Continuous Lighting

Discussion in 'Lighting and Hardware' started by kcombublate, Mar 2, 2017.

  1. kcombublate

    kcombublate TPF Noob!

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    Hi, I am new to studio photography and have recently purchased a Lowel Omni to do some still life shots. However, I am not very pleased with the Omni as the 230V bulbs are really expensive, fragile and and in general, the omni seems to have problem with arcing and should not be moved when lit. Anyone else faces the same problem? I am looking to purchase something that can be moved when lit so that I can work on my still life better. Do you have any recommendations of continuous lighting for me? I understand that strobe might work better, but I like the versatility of continuous lighting as it allow me to work in both video and photography.

    I am open to fluorescent light too, but from what I understand it is harder to cast hard light as the multiple bulbs are used and are in general of lower wattage. I've heard that the DP is much more rugged and could be moved when lit, unlike the omni and pro-light. So far, I have been pretty disappointed with Lowel products... Help!!



     
  2. fmw

    fmw No longer a newbie, moving up!

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    Replace it with strobes.
     
  3. kcombublate

    kcombublate TPF Noob!

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    Hi Fred, thank you for your reply. What kind of strobes do you recommend for a newbie? And further, why do you think strobes are better than continuous light?
     
  4. fmw

    fmw No longer a newbie, moving up!

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    For you I would recommend monolights. They are self contained units that can act either as the main light or as slaves. As long as you have the ability to synch flash, they are the way to go.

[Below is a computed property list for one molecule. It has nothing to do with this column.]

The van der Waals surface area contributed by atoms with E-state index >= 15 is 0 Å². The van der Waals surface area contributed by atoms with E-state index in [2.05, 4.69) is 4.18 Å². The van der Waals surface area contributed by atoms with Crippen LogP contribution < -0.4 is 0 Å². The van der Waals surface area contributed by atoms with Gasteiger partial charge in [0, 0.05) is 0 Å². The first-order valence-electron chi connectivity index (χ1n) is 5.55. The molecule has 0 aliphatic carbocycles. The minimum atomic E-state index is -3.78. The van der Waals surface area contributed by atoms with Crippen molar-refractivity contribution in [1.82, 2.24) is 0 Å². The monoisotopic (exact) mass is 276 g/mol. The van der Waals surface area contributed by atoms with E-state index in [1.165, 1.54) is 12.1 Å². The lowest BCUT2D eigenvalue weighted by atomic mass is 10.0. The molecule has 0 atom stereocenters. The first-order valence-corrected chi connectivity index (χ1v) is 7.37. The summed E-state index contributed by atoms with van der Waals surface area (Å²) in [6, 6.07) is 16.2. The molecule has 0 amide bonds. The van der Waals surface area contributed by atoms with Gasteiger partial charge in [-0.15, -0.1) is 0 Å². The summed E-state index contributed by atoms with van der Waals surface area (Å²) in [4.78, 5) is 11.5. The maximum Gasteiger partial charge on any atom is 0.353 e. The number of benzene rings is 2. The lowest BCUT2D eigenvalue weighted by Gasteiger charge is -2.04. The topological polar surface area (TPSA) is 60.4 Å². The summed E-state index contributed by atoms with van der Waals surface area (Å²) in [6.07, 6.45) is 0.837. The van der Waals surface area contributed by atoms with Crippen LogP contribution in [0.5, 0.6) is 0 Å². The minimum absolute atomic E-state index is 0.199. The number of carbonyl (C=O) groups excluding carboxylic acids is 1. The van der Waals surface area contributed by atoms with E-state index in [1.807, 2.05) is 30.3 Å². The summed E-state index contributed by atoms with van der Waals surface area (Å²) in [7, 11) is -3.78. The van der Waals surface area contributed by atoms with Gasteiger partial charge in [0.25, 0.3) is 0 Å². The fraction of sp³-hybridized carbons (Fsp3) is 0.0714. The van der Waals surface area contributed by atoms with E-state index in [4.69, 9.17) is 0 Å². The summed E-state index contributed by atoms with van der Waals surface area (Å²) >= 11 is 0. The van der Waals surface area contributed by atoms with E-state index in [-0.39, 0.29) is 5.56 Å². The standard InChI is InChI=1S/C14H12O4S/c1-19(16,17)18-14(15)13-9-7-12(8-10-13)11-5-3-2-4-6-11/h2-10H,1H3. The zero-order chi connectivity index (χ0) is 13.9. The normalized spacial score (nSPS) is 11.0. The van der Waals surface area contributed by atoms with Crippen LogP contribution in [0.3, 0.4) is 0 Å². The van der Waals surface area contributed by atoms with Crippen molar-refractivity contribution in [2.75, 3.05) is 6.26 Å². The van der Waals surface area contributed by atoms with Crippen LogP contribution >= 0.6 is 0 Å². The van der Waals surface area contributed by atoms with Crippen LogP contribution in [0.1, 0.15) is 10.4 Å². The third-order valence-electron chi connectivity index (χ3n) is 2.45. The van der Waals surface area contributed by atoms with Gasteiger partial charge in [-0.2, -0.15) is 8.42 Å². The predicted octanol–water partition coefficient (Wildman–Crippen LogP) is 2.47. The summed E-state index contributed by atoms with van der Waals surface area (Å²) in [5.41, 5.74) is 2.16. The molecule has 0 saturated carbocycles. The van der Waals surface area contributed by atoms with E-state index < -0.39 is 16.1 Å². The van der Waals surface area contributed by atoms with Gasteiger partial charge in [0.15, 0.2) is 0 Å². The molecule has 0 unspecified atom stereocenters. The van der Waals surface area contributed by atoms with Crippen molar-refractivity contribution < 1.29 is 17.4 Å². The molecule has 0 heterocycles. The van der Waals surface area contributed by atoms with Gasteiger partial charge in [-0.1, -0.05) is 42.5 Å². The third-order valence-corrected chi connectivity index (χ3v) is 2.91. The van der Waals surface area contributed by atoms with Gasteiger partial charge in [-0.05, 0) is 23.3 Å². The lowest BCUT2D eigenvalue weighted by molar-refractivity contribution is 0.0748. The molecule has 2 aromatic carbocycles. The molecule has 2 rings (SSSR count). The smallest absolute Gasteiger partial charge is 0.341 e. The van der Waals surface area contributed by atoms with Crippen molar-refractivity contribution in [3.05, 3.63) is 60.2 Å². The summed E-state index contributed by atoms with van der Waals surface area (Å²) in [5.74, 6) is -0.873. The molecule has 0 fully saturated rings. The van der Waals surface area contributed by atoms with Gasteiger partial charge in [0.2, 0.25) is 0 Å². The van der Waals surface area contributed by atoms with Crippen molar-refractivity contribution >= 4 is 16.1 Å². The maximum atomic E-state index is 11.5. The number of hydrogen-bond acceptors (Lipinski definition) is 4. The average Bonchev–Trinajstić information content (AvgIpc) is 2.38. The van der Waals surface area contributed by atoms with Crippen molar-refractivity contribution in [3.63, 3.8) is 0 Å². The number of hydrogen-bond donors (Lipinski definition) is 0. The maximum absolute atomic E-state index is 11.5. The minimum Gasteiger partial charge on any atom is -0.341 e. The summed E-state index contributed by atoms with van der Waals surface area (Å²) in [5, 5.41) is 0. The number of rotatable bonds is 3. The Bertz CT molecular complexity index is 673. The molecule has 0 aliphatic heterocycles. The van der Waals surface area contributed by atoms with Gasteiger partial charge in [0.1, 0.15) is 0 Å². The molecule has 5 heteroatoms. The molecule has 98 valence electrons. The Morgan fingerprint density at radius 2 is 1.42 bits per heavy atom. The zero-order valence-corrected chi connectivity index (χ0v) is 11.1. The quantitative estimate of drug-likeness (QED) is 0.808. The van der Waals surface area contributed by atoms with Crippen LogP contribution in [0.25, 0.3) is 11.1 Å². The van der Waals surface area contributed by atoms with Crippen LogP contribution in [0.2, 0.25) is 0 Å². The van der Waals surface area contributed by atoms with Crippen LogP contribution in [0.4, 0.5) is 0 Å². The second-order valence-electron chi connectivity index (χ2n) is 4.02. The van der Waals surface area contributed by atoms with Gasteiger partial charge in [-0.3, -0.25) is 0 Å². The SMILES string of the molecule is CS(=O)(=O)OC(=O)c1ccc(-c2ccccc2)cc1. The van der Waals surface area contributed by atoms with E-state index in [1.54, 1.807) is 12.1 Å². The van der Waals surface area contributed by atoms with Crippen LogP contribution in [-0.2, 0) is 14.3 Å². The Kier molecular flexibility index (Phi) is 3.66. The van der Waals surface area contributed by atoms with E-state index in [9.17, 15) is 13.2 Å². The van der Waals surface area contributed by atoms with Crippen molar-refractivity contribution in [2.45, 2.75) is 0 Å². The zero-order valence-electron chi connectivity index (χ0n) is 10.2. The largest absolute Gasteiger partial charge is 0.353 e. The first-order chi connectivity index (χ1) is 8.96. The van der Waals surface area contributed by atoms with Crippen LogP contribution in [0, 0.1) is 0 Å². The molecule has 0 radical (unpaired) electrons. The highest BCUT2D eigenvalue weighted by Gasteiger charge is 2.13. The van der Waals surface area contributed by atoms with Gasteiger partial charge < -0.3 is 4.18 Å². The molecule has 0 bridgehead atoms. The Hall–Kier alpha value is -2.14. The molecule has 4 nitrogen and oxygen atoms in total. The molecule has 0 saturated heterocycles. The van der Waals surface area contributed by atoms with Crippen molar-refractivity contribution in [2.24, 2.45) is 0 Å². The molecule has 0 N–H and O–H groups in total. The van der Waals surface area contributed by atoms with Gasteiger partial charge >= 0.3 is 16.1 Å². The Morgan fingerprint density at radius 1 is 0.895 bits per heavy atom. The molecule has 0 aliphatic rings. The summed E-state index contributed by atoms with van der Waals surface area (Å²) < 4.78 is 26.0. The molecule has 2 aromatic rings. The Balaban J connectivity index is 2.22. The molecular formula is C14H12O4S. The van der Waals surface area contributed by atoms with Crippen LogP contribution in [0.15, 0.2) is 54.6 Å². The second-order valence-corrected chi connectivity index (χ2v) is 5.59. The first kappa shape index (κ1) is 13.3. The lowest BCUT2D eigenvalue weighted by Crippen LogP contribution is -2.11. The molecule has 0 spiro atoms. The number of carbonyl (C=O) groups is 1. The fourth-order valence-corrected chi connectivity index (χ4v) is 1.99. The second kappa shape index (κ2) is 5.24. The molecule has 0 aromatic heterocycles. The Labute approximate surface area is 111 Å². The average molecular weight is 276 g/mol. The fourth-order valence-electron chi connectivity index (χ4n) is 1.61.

Better? Yes. In every way. They are more powerful, more flexible in use and employ daylight color temperature. They produce very short exposure duration making camera shutter speed meaningless and eliminating motion blur completely. Most have modeling lights so you can preview the light modeling prior to exposure. Setups are available from a couple hundred bucks to around $2000. Just go to your favorite photo supplier and plug monolight into the search block. What to choose is dependent on your budget.
     
  5. table1349

    table1349 Been spending a lot of time on here!

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  6. Designer

    Designer Been spending a lot of time on here!

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    Most studio strobes have a built-in modeling light which helps with light placement. I don't do video, so can't help with that, but I will add that continuous lighting for still photography is under-powered and energy hungry for what you get. For product photography, continuous lighting is not so bad because you can just hold the shutter open longer for the lower-powered lighting. For portraiture, people cannot hold perfectly still, so you need a strobe to freeze motion.
     
  7. Derrel

    Derrel Mr. Rain Cloud

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    Omni's need good diffusion material. They are old-school.i used them in the early 1980's and would rather use monolights with very bright modeling lamps for stills. Video lighting is an art and a science, and. Omni's are powerful, but the light.is so, so hard.
     
  8. jeffW

    jeffW No longer a newbie, moving up!

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    Once most tungsten bulbs get hot they are fragile so yes you should be extra careful when moving them. Try not to set them down hard etc.. Yes buying Omni bulbs from a dedicated photo store is expensive, but I've found them at a good local electrical store. Totas are also a good Lowell light and you can find their bulbs everywhere. Maybe not perfect 3200 but much better than most Leds or Cfls

    The absolute best tungsten lights imho are Dados but a cheaper alternatives and very good are Arri fresnels. A lot of people use to paint scenes with tungsten lights just use a bit of carefulness when moving the light. Maybe even let stuff cool down and think your setup through before adjusting. I like to turn my lights off a lot I don't need to keep them running and get overly hot.

    Going to your local hardware store you can buy a dimmer switch, wire it into an electrical box with both the male and female cord ends so you can dim your Omni - make sure it can handle the 500 watts I'm sure there are some diy youtube videos on this
     
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